Derek Mahon’s two epistolary sequences from the 90’s, “The Hudson Letter” and “The Yellow Notebook,” read now, trimmed and renamed in the his New Collected, like a unified two-part Odyssey of sorts. “The Hudson Letter,” renamed “New York Time,” begins with the poet, displaced, in-transit, missing “the half-tones we’re accustomed to” while stranded in the “autistic slammer,” the “carnivalesque” “virtual realities” of an Ogygia for which Manhattan steads. “The Yellow Notebook,” renamed “Decadence,” enacts a homecoming, not unlike Odysseus’, to a homeland beleaguered by suitors, who’ve turned the island into “the ersatz, the pop, the phoney.” It resolves as the poet finds an alternative to this “pastiche paradise of the post-modern” in Kinsale, where “The harsh will dies… among snails and peonies,/its grave an iridescence in the sea breeze,/a bucket of water where the rainbow ends.” Mahon’s homecoming foreshadows his late style, the sort of discursive, secular, eco-devotional of his last three books. Separately, the two sequences explore somewhat different emotional registers. The first one is a series of rueful homages to people and poets. “London Time” includes a prayer for his daughter:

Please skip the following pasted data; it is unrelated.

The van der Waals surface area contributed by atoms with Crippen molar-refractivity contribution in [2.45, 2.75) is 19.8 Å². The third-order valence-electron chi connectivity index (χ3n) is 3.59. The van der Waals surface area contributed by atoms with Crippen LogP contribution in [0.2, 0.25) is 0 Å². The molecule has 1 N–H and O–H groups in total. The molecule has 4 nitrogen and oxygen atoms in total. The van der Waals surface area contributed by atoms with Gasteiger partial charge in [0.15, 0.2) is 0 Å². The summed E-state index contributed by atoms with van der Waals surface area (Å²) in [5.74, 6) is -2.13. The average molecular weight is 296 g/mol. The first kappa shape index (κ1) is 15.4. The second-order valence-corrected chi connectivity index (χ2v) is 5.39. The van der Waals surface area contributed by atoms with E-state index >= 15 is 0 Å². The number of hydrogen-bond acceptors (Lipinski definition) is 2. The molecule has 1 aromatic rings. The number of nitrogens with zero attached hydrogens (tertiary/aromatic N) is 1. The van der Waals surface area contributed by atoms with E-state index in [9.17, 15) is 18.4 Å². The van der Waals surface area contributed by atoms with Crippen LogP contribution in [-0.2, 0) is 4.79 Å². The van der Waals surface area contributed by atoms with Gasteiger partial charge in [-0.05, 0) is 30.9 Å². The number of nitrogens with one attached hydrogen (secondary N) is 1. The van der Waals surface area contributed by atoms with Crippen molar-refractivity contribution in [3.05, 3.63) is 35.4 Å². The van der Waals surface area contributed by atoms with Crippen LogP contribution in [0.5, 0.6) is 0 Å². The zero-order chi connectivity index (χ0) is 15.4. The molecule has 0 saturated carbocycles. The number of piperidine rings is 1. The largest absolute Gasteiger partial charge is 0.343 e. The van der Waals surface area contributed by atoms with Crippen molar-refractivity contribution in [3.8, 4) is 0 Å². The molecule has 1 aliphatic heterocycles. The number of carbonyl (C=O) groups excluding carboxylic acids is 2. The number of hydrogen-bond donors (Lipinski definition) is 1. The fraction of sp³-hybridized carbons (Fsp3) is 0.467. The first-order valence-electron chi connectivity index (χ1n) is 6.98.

Today, across 3,000 miles of water
and five time zones, my own prayer for my daughter
would be, not innocence and ceremony
exactly, but a more complicated grace,
the sort of thing you play when you are alone,
Katie, something slow and meditative,
some rich myth of reconciliation
as if a statue moved and began to live–
for I like to think all this is a winter’s tale.

St. Mark’s recalls Auden’s New York surroundings just to bring his shadow for advice:

what would you make now of the cosmic pax
Americana, our world of internet and fax,
an even more complicated military-industrial complex,
situational ethics, exonerative 12-step programs,
health fascism, critical theory and ‘smart’ bombs?

As tutelary presences, neither Yeats nor Auden come as a surprise. The latter is a forerunner of the programme for the sequences. His and MacNeice’s work are obvious models. What’s surprising about “The Hudson Letter” is how many unexpected guests make it implicitly or explicitly. There is Stevens in Key West: